The role of milk-borne epidermal growth factor on hepatic development in artificially reared suckling rats
AuthorBaker, Gregory Lloyd
AdvisorMcCuskey, Robert S.
MetadataShow full item record
PublisherThe University of Arizona.
RightsCopyright © is held by the author. Digital access to this material is made possible by the University Libraries, University of Arizona. Further transmission, reproduction or presentation (such as public display or performance) of protected items is prohibited except with permission of the author.
AbstractBreast milk contains many biologically active substances, including epidermal growth factor (EGF), that are absent from artificial milk formulas. Previous studies have shown dramatic growth and maturation effects of milk-borne EGF on the intestine. This raises the question as to whether artificial milk formulas should be supplemented with biologically active substances, such as EGF. As a result, this dissertation examined whether feeding suckling rats artificial milk formula supplemented with EGF modulates liver development. The normal development of hepatic cells in suckling and weanling rats also was characterized. Additionally, this dissertation examined whether gut-derived endotoxin and tumor necrosis factor alpha (TNFα) play a role in liver development. Dam-fed suckling and weanlings showed increases in the reorganization of hepatocellular plates, numbers of binucleated hepatocytes, and a tendency for sinusoidal endothelial cell fenestrae density and porosity to increase with age. Monocytic derived cells increased at days 8-12 and decreased at day 16. Hepatic stellate cells decreased with age. Colon microbial flora and portal venous endotoxin were present from day 8 onward. Compared to artificial milk formula feeding alone, EGF in the artificial formula elicited increased numbers of binucleated hepatocytes, changes in colon microbial flora, and a tendency for increased numbers of Kupffer cells and portal venous endotoxin. Compared to breast milk, the artificial diet caused decreases in binucleated hepatocytes, increases in monocytic derived cells, Kupffer cells, hepatic stellate cells, portal venous endotoxin and changes in the composition of the colon microbial flora. These increases in cells may be due to colonization of the colon with microbial flora which increased portal venous endotoxin. Increased endotoxin may provide a stimulus for the recruitment of monocytic derived cells to the liver and differentiation into Kupffer cells, which then stimulates hepatic stellate cell proliferation. However, the increases in portal venous endotoxin were not sufficient to elicit hepatic TNFα, mRNA production. In conclusion, milk-borne EGF is involved in differentiation of hepatocytes and changes colon microbial flora that occur in suckling rats. Whether accelerating maturation of hepatocyte is beneficial or detrimental to the suckling rats remains to be determined. Therefore, the supplementation of artificial milk formula with EGF warrants further consideration and research.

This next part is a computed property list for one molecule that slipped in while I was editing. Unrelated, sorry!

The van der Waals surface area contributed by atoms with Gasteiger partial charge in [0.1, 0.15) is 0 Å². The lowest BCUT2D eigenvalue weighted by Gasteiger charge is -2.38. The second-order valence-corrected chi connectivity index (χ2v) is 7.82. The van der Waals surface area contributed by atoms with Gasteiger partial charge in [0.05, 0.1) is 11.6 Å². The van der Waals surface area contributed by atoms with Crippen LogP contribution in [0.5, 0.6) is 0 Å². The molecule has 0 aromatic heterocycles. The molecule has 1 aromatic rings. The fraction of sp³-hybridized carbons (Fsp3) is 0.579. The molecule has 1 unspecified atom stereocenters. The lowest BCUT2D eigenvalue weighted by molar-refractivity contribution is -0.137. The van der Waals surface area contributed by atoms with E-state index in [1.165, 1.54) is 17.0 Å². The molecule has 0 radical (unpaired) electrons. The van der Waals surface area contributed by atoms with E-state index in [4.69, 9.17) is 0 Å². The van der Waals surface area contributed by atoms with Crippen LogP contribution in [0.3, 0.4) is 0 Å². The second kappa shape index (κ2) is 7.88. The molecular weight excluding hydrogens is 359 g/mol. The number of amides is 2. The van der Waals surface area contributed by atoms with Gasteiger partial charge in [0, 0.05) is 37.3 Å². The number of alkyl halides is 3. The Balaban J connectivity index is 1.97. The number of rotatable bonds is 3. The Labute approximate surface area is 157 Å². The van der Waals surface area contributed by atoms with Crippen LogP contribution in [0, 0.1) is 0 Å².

Degree ProgramGraduate College
Cell Biology and Anatomy